The Best New Hotels in New York Are Hiding in Plain Sight
New York’s already stellar hotel scene has gotten some serious upgrades of late. Visiting finance types looking to base themselves in lower Manhattan may be tempted to book into the retro-inspired Beekman hotel or the minimalist Four Seasons Downtown, which looks straight onto Calatrava’s stark-white Oculus—and both would be wise choices. But New York is not the city for all-work, no-play, and way-downtown can still feel quite sleepy once the sun goes down. So let us recommend one of two more appealing newcomers: the Whitby, on a relatively quiet block in Midtown, or the 1 Hotel Brooklyn Bridge, a hotspot in Brooklyn’s DUMBO neighborhood that boasts a cinematic view of the Manhattan skyline. Both have excellent personal service, easy access to the city’s greatest hits, and a lot of soul.
The Whitby: If you’ve ever stayed at a Firmdale hotel—such as the Crosby Street in New York or Ham Yard in London—you’ll recognize owner-designer Kit Kemp’s signature style. It’s full of color, texture, and whimsy. Like those at her other properties, the rooms at the Whitby have quirky British art and upholstered headboards that stretch almost to the 9.5-foot-tall ceilings. They’re also flooded with natural light, thanks to enormous casement windows that run nearly from wall to wall and floor to ceiling, with generous sitting areas and walk-in closets. Work desks run small, though.
1 Hotel Brooklyn Bridge: This sustainability-focused brand excels at creating spaces that work for you as much as they work for the environment. The lobby has a green wall and tons of communal workspace—it’s among the most inviting places to nest with your laptop in all five boroughs. In the rooms, the eco-friendly philosophy manifests with space-efficient floor plans and in-room water taps that offer you triple-filtered hydration at the push of a button. Everything from room service to spa menus is available via a bedside iPad—reflecting a policy to waste as little paper as possible—and you still get a distinct Brooklyn flavor from subtle industrial details, such as the little iron wheels in place of traditional faucet knobs.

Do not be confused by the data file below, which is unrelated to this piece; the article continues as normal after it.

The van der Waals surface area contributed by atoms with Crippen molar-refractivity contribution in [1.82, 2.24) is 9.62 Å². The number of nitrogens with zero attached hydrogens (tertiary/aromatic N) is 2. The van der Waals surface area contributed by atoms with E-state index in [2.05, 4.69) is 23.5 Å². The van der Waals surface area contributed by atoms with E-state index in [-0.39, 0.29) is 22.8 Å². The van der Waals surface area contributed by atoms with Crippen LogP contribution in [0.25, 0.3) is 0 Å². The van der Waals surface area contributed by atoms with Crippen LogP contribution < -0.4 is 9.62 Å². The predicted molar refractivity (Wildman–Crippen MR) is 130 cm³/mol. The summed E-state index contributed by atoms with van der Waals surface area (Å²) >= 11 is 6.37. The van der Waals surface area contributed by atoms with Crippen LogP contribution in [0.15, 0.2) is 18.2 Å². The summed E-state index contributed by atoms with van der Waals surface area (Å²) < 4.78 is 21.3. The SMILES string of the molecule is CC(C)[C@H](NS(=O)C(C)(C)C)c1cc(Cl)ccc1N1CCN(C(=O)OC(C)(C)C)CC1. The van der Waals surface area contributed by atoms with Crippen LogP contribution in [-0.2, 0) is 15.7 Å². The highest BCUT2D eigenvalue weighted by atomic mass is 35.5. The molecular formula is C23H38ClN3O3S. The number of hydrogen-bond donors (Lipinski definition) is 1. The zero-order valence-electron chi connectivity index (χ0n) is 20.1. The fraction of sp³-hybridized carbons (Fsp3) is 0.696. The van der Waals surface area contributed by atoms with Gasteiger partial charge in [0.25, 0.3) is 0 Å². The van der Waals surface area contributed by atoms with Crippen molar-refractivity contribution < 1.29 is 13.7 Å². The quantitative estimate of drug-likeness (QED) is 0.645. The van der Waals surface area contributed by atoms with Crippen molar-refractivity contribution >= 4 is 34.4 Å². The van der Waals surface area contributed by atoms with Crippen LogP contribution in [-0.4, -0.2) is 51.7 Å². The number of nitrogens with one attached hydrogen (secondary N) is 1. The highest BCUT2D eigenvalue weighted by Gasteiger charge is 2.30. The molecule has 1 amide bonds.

Staying the Night
The Whitby: Supersonically powerful shower heads, ultra-plush bath mats, tons of outlets, and well-placed, full-length mirrors make it a treat to get ready for work here. It’s just hard to wake up: The tall, cushy beds (with those towering headboards) make you feel like the preppy, modern-day princess without the pea. You can even order complimentary movie theater-style popcorn from room service if you just can’t bear to get out from under the covers—but good luck connecting your Netflix to the difficult-to-program Samsung smart TVs. The only design details overlooked by Kemp: towel hooks in the bathroom and a functional workspace.
1 Hotel Brooklyn Bridge: Windows that open are a rare treat in New York; these, which do, frame one of New York’s most electrifying sights: the lower Manhattan skyline. A work surface that doubles as a dining table is perfectly positioned to take in the view—it’s well suited for early morning emails or in-room cocktails at sunset. And despite a smallish footprint, the rooms offer plenty of storage space and distinct areas to lounge. The gripes? No place to set your razor in the shower, thin towels, and the parade of guests you could hear in the hotel’s hallways.
Grabbing a Bite
The Whitby: The Whitby bucked the trend among posh, new Manhattan hotels by not hiring a household name to run its food and beverage offerings. The sole restaurant on site is helmed by the same talented, purposely anonymous chef who ran the kitchen at Crosby Street, the Whitby’s older downtown sibling. The restaurant consists of adjacent spaces: a handful of wide tables past the bar and an atrium-like “orangerie” that’s perfect for daytime dining and afternoon tea. The menu skews classic, with an A-plus beef tartare, silky butternut squash soup, and fork-tender grilled fish (such as the sole en papillote or dorade with cucumber mint cream).